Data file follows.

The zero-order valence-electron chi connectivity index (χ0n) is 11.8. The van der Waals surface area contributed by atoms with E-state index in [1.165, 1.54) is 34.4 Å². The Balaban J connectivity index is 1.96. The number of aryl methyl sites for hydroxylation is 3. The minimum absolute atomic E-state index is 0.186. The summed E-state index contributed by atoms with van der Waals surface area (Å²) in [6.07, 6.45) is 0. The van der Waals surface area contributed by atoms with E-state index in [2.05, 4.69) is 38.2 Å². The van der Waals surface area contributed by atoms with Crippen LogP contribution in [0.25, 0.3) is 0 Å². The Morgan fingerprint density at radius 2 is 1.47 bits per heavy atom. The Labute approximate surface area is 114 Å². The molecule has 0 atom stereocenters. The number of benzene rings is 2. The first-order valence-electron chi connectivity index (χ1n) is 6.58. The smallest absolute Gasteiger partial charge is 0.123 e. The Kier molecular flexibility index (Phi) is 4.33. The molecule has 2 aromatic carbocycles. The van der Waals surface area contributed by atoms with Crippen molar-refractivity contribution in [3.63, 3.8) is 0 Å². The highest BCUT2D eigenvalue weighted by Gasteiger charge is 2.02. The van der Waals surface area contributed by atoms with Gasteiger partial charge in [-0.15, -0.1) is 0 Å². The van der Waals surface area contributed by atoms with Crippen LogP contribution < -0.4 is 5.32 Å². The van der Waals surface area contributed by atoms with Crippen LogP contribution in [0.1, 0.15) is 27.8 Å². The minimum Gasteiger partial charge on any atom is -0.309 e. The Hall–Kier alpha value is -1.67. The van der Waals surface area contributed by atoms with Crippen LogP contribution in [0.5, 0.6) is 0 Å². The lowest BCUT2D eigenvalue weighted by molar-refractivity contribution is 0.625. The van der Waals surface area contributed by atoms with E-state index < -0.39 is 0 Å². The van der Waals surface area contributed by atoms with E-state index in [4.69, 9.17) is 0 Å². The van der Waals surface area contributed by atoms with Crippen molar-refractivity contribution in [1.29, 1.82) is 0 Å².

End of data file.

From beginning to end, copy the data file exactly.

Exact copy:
The zero-order valence-electron chi connectivity index (χ0n) is 11.8. The van der Waals surface area contributed by atoms with E-state index in [1.165, 1.54) is 34.4 Å². The Balaban J connectivity index is 1.96. The number of aryl methyl sites for hydroxylation is 3. The minimum absolute atomic E-state index is 0.186. The summed E-state index contributed by atoms with van der Waals surface area (Å²) in [6.07, 6.45) is 0. The van der Waals surface area contributed by atoms with E-state index in [2.05, 4.69) is 38.2 Å². The van der Waals surface area contributed by atoms with Crippen LogP contribution in [0.25, 0.3) is 0 Å². The Morgan fingerprint density at radius 2 is 1.47 bits per heavy atom. The Labute approximate surface area is 114 Å². The molecule has 0 atom stereocenters. The number of benzene rings is 2. The first-order valence-electron chi connectivity index (χ1n) is 6.58. The smallest absolute Gasteiger partial charge is 0.123 e. The Kier molecular flexibility index (Phi) is 4.33. The molecule has 2 aromatic carbocycles. The van der Waals surface area contributed by atoms with Crippen molar-refractivity contribution in [3.63, 3.8) is 0 Å². The highest BCUT2D eigenvalue weighted by Gasteiger charge is 2.02. The van der Waals surface area contributed by atoms with Gasteiger partial charge in [-0.15, -0.1) is 0 Å². The van der Waals surface area contributed by atoms with Crippen LogP contribution < -0.4 is 5.32 Å². The van der Waals surface area contributed by atoms with Crippen LogP contribution in [0.1, 0.15) is 27.8 Å². The minimum Gasteiger partial charge on any atom is -0.309 e. The Hall–Kier alpha value is -1.67. The van der Waals surface area contributed by atoms with Crippen LogP contribution in [0.5, 0.6) is 0 Å². The lowest BCUT2D eigenvalue weighted by molar-refractivity contribution is 0.625. The van der Waals surface area contributed by atoms with E-state index < -0.39 is 0 Å². The van der Waals surface area contributed by atoms with E-state index in [4.69, 9.17) is 0 Å². The van der Waals surface area contributed by atoms with Crippen molar-refractivity contribution in [1.29, 1.82) is 0 Å².